• All Albertans born 1957 to 1976.
    • First Nations, Métis and Inuit (FNMI) persons born 1972 to 1976.
    • However, not everyone in those age ranges were immediately eligible: the province staggered the rollout starting with the oldest and expanding it a birth year or two at a time depending on vaccine supply.
  • The province received 58,500 doses of AstraZeneca-Oxford/Covishield in its first shipment of the vaccine. However, as of Sunday afternoon, Hinshaw said more than 92 per cent of the province's current supply of AstraZeneca-Oxford and Covishield vaccine doses had been booked.
  • Given the dwindling supply, the province shut down online bookings, with limited appointments available only by calling Health Link at 811.
  • The government says m​​​ore appointments and birth years will be added as more AstraZeneca supply becomes available.
  • Healthy Albertans in those age ranges can also choose to wait until Phase 2D begins in May to receive the Pfizer or Moderna vaccine if they don't want the AstraZeneca vaccine. However, AHS stressed that AstraZeneca has been proven to be highly effective in preventing serious illness and death in adults 18 to 64.

The latest on reopening and restrictions:

  • Social gatherings are the top source of transmission of COVID-19 so all indoor social gatherings — public and private — remain prohibited throughout the province as they have been since Dec. 8. Outdoor social gatherings can have up to 10 people. The rules are enforceable with $1,000 fines.
  • All indoor social gatherings are limited to household members only. 
  • People who live alone can have up to two close contacts:
    • These must be the same two contacts throughout the duration of the restriction.
    • If the close contacts do not live alone, visits cannot be held at their home.
    • Single parents who only live with their children under 18 are permitted to have up to two close contacts.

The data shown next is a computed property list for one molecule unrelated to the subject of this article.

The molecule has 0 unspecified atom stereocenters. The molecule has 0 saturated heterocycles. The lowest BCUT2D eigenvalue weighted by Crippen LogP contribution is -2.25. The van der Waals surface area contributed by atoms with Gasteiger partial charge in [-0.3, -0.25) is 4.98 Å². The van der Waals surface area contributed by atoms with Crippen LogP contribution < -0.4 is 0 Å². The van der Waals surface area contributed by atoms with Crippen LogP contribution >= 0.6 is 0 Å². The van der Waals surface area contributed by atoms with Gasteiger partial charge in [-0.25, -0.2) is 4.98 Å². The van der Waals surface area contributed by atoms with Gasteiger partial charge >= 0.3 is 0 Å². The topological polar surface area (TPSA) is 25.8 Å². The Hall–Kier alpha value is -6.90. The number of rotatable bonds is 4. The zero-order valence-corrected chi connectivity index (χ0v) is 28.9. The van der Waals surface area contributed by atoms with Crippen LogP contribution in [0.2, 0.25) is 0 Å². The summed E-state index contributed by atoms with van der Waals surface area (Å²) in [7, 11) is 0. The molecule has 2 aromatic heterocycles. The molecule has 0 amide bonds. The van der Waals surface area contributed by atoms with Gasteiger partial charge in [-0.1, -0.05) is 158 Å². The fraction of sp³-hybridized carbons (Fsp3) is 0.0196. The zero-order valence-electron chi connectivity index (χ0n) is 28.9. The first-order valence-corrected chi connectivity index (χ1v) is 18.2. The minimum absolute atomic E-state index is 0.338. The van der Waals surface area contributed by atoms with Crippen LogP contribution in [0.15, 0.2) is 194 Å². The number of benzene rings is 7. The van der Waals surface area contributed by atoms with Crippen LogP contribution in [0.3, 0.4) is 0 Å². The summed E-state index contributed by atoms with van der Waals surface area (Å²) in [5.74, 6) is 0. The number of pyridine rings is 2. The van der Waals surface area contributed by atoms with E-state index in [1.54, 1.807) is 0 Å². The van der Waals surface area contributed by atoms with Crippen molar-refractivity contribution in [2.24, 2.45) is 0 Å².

• Alberta moved to Stage 2 of its reopening plan starting with a scaled-back approach to easing restrictions on March 1 and again on March 8.
  • Retail stores and malls were allowed to increase their capacity to 25 per cent of fire code occupancy, and youth sports teams and activities were allowed to resume with up to 10 participants. Masks and physical distancing are still required.
  • Restrictions also eased for child, youth and adult performances, including singing, theatre and playing wind instruments, though participants must follow the same restrictions as for youth sports.
  • Banquet halls, community hall and hotels can host permitted performance activities, wedding ceremonies with up to 10 people, and funeral services with up to 20.
Under Step 2 of the province's relaunch plan, announced on March 8, gyms and fitness centres were allowed to reopen for "low-intensity" activities. (CBC)
  • Rules for indoor fitness still require that gym visits must be scheduled or by appointment — no drop-ins allowed.
  • Low-intensity individual and group exercises are allowed without a trainer. Masks must be worn.
  • High-intensity activities — without a mask — are allowed only for one-on-one workouts with a trainer. Trainers must still be masked.
  • No sports games, competitions, team practice or league play is allowed.
  • The province says any decisions on moving to Step 3 of the reopening will be made on March 22 at the earliest.
  • An Alberta pastor jailed after being charged with violating COVID-19 public-health orders could be released in the coming days, says a group representing him. Crown prosecutors have dropped all but one charge against James Coates and have agreed to his release without bail conditions, the Justice Centre for Constitutional Freedoms said in a news release Wednesday.

See which regions are being hit hardest:

Here is the detailed regional breakdown of active cases as reported Tuesday by the province:

  • Calgary zone: 1,887, up from 1,824, (50,915 recovered).
  • Edmonton zone: 1,163, up from 1,114 (53,029 recovered).
  • North zone: 774, up from 773 (12,022 recovered).
  • South zone: 635, up from 610 (6,501 recovered).
  • Central zone: 455, up from 448 (10,177 recovered).
  • Unknown: 4, down from 7 (104 recovered).

Find out which neighbourhoods or communities have the most cases, how hard people of different ages have been hit, the ages of people in hospital, how Alberta compares to other provinces and more in: Here are the latest COVID-19 statistics for Alberta — and what they mean

You can see active cases by local health area on the following interactive map. Scroll, zoom and click on the map for more information.

Here are the latest Alberta COVID-19 stories:

  • For the latest on what's happening in the rest of Canada and around the world, see here.

With files from The Canadian Press